I appreciated the watch's lock-screen feature, and I imagine people who wear the Forerunner 220 even when they're not running will also find it handy, because it lets you wear the device simply as a watch, without draining its charge by running the GPS. When the screen is locked, pressing the "run button" on the top right three times will start the GPS tracker without the need to mess around with any settings.
Value of Information: 6/10
The Forerunner 220 displays many standard running measures — such as your distance, pace and time — on the watch face itself, but you can see more detailed statistics and information about each run on a computer or mobile device. By syncing the watch to Garmin's free accompanying app, called Garmin Connect, I was able to see maps of my running routes, graphs of elevation changes, breakdowns of my pace and cadence (how often my feet touch the ground — represented as strides per minute). If you're training for a race — or even if you're just a casual runner — it can be extremely helpful to see these stats, because they can help you monitor your progress, or craft training plans to improve endurance or speed.
For indoor workouts on a track or treadmill, the Forerunner 220 also has a built-in accelerometer, so I was still able to use the watch when a cold, icy night made running out in the elements a bit too treacherous for my liking.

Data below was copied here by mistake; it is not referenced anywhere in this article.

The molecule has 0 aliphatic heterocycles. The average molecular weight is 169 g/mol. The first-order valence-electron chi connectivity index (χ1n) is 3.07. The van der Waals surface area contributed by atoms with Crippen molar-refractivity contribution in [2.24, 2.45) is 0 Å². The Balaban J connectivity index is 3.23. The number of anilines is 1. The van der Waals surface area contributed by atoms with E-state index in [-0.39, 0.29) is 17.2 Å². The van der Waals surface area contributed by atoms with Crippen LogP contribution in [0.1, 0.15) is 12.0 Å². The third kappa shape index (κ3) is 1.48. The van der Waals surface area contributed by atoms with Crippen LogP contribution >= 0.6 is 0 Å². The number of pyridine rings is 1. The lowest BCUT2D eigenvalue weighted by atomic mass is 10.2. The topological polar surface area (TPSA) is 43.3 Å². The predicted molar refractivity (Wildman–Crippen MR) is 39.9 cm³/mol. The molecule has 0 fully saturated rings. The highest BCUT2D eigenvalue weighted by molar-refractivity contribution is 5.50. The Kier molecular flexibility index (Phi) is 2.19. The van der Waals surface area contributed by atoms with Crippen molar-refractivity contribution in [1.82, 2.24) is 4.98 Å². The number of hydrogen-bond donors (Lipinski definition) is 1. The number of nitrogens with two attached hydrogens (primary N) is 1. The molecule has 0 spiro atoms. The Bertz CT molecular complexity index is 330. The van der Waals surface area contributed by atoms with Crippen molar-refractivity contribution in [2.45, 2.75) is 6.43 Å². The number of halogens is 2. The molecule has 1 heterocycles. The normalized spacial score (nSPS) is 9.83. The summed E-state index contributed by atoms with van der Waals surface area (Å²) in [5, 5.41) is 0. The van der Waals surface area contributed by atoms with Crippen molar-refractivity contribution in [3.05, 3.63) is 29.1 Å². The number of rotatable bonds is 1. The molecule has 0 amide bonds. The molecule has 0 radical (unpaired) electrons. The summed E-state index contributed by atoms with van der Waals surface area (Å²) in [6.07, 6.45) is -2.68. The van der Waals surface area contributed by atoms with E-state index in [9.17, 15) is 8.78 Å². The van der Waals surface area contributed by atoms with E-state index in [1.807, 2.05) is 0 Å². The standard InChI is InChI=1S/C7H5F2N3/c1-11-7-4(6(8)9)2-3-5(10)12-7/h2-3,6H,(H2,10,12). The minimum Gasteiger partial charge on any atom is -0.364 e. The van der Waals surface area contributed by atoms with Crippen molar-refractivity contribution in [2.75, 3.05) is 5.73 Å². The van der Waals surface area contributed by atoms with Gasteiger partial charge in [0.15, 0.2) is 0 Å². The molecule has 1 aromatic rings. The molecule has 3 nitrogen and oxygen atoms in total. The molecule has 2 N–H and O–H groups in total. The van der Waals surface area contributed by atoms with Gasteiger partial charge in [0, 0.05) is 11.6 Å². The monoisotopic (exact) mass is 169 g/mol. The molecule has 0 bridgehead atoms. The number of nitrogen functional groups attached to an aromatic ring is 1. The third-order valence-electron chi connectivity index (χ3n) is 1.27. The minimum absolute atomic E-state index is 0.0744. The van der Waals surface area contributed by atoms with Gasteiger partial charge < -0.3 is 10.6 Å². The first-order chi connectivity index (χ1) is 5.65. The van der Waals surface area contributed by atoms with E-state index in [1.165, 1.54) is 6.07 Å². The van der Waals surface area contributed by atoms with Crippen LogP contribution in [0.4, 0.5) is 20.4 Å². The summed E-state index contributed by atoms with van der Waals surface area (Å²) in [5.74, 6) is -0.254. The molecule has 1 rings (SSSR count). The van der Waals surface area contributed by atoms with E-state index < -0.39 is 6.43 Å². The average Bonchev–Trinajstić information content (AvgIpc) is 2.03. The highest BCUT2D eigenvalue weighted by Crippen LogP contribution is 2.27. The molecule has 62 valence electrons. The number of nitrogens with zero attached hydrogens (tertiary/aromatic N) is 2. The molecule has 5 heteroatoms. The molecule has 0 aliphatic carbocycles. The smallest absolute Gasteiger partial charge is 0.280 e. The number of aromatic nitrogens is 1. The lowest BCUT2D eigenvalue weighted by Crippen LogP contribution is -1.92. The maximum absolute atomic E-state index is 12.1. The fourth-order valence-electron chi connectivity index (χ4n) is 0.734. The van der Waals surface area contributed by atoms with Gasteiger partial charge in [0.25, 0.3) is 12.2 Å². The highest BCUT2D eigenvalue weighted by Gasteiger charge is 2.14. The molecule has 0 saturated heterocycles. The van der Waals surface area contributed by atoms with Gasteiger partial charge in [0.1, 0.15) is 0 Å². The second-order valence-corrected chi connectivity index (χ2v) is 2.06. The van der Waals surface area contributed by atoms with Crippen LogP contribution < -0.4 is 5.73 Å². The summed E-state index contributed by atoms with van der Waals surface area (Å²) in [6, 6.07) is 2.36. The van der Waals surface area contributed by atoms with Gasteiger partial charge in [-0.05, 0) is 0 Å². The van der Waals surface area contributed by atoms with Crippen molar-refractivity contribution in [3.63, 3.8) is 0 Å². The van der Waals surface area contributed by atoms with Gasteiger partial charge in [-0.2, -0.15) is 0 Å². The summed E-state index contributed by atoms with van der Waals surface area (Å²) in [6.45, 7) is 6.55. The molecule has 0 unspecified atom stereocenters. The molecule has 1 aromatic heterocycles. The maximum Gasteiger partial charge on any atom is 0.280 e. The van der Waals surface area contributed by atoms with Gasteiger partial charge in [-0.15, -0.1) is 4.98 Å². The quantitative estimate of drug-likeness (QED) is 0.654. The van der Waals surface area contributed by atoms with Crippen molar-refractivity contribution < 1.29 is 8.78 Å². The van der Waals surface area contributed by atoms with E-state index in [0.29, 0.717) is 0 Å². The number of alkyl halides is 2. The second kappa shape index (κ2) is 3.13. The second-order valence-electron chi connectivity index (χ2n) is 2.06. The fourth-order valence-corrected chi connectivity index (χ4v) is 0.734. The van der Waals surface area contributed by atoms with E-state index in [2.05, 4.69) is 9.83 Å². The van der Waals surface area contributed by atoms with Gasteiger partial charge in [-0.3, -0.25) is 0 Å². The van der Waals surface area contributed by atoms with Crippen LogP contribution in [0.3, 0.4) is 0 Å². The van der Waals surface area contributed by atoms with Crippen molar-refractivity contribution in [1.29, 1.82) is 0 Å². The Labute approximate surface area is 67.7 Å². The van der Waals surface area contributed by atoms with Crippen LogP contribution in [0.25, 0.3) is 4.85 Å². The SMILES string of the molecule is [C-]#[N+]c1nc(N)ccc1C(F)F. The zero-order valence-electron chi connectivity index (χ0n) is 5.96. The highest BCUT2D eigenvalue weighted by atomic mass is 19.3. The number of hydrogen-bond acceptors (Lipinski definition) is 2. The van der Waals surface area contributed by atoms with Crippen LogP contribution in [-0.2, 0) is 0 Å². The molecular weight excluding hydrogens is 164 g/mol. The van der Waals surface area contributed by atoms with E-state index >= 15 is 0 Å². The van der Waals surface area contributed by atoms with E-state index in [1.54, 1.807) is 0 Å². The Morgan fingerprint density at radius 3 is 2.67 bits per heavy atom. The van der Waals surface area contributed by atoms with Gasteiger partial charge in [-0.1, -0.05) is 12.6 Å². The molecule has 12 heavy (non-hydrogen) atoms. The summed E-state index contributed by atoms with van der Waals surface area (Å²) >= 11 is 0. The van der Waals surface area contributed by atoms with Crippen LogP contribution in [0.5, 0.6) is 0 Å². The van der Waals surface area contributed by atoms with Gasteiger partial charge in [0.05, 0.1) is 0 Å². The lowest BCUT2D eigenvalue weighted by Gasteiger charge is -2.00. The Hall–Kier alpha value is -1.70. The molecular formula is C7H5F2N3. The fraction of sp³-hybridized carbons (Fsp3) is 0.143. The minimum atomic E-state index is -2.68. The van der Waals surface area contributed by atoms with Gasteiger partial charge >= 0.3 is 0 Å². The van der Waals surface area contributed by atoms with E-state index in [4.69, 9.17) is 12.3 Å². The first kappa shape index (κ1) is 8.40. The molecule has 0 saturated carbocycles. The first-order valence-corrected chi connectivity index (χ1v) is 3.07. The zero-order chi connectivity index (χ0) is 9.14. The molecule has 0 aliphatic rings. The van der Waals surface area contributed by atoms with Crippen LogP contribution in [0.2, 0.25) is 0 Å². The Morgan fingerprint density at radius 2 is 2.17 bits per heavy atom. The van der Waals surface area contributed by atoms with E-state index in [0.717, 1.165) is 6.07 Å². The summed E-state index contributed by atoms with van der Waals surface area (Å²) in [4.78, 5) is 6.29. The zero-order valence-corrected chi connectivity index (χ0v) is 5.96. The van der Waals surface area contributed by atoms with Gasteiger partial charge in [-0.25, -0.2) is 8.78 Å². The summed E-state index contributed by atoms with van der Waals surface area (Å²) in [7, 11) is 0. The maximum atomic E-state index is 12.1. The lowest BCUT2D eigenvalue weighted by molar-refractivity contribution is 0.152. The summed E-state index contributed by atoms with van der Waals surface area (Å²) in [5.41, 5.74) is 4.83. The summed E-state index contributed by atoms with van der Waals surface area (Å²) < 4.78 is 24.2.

One of the things I liked about the Forerunner 220 is that each of your runs can be customized through the watch's own settings. For instance, if I want to incorporate intervals into a run, I can program the watch to vibrate at certain points, or after I've completed a certain number of laps, to indicate when I should speed up or slow down my pace. The watch also has alert tones that can be used for interval training, but the vibrating motor was particularly handy because I never had to worry about the sounds being drowned out by noisy traffic. These types of vibrating alerts have become popular for GPS running watches, but surprisingly, there are some devices on the market, such as the Nike+ Sportswatch GPS, that lack this feature.